Artway of Thinking: Strengthening human connections through a digital space for sound narration

As part of our work on transforming the digital infrastructure, we are writing an article series of Pan-European case studies about sovereign media distribution, away from big tech, together with PublicSpaces. PublicSpaces is a coalition committed to providing an alternative software ecosystem that serves the common interest and does not seek profit – in other words, an internet as a public space. In the upcoming weeks, we will share the article series with stories about these intriguing initiatives here as well. Last week, we discussed Beyond the Now. This week: Artway of Thinking!

Artway of Thinking is an international political artivism organisation based in Italy, working both with individual and organisational members. It was founded at the beginning of the 90s with a clear intention to focus on the role of artists in society and co-creation. The founders of Artway of Thinking perceived art as a means to respond to people’s need for community and to improve societal wellbeing, in a rather political sense. We sat down with Federica Thiene, one of the three founders, and Filippo Mantovani, an active member since 2015 and currently responsible for one of its main running projects.

“Art has always had a political influence. However, at the time we were founding Artway of Thinking at the end of the 80s, our vision of the role of artists in society and the arts sector was quite contradictory to the dominant perceptions and believes about art back then. Many galleries and museums were pushing for a commercialisation and depolitisation of art.” Federica explains. “Meanwhile, our idea was to really root ourselves in our communities as artists and to truly commit to taking on a political role.”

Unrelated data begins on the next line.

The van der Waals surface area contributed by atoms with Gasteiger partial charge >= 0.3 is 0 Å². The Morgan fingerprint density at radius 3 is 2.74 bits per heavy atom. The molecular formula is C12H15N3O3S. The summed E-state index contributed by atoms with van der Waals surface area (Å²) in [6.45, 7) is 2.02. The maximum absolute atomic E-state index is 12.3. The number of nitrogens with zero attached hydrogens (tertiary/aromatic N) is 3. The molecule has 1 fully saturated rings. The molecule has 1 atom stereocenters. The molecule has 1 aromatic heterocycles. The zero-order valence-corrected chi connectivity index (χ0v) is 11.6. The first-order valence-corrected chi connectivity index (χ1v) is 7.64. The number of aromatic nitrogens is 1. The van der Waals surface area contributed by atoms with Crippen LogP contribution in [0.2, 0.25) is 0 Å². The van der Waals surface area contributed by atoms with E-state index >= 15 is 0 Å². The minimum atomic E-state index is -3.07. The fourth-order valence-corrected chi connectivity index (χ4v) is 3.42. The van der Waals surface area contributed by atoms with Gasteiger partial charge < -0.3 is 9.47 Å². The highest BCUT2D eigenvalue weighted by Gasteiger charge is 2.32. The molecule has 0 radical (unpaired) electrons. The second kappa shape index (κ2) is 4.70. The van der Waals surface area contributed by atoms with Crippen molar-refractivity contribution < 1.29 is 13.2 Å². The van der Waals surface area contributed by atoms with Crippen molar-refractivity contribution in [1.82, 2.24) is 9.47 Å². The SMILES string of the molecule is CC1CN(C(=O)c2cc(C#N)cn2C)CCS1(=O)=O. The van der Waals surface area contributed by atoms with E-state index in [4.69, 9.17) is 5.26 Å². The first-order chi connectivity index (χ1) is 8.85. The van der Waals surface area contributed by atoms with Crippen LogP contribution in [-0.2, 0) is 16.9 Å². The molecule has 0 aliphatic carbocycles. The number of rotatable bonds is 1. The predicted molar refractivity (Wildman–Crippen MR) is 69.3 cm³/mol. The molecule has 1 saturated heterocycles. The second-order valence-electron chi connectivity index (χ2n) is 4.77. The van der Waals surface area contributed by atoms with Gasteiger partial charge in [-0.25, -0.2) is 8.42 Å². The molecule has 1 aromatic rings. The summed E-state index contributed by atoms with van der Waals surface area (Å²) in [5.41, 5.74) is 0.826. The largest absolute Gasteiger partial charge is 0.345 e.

Artway of Thinking is critical of and aware of the digital tools they use and the digital spaces they facilitate and create with their work. “Having access to knowledge and communicating with others is really fundamental to our work, as we are an organisation based on relationships. The internet provided an explosion of possibilities for us, but we have to be critical of how we employ it”, Filippo argues.

During the past decades, Artway of Thinking has developed several big projects in communities and cities across the world, both in the global South and in the global North, for which it has been commonly cooperating with art universities and other knowledge institutions.  One of their main current projects is a digital project TeenTribe.

TeenTribe is a collective web platform based around sound narration. It provides a space where young people can share, listen, dream, and give shape to their thoughts about the present and the future, using sound as a form of creative expression. Its aim is to create a safe and free digital space dedicated to young people and to make them feel part of a community. Federica explains that the project helps young people in the EU relate to each other in a new way.  “As human beings, we have a fundamental need to relate to others. When this level of human connection happens in a physical way, it brings emotions with it.  That is what this project is all about. With TeenTribe, we wanted to get as close as possible to this essence of being human: connecting as physically and emotionally as possible in a digital space.”

Curious about the entire article? Read the full article here. The article has been authored with funding from the European Cultural Foundation, licensed under the CC BY 4.0 licence.

Illustration by Julia Veldman C.

Our work on transforming the digital infrastructure is rooted in our belief for a radical different approach to technology, one where communities are empowered to use alternatives when they need them, and to reject new technologies if they don’t. Our vision is to build an alternative economy through public-civic digital ecosystems, where citizen cooperatives collaborate closely with strong public institutions, and where communities become literate to technology and independent from it at the same time.

Find out more about this work here, or read our latest publication on the topic “Generative Interoperability: Building Online Public and Civic Spaces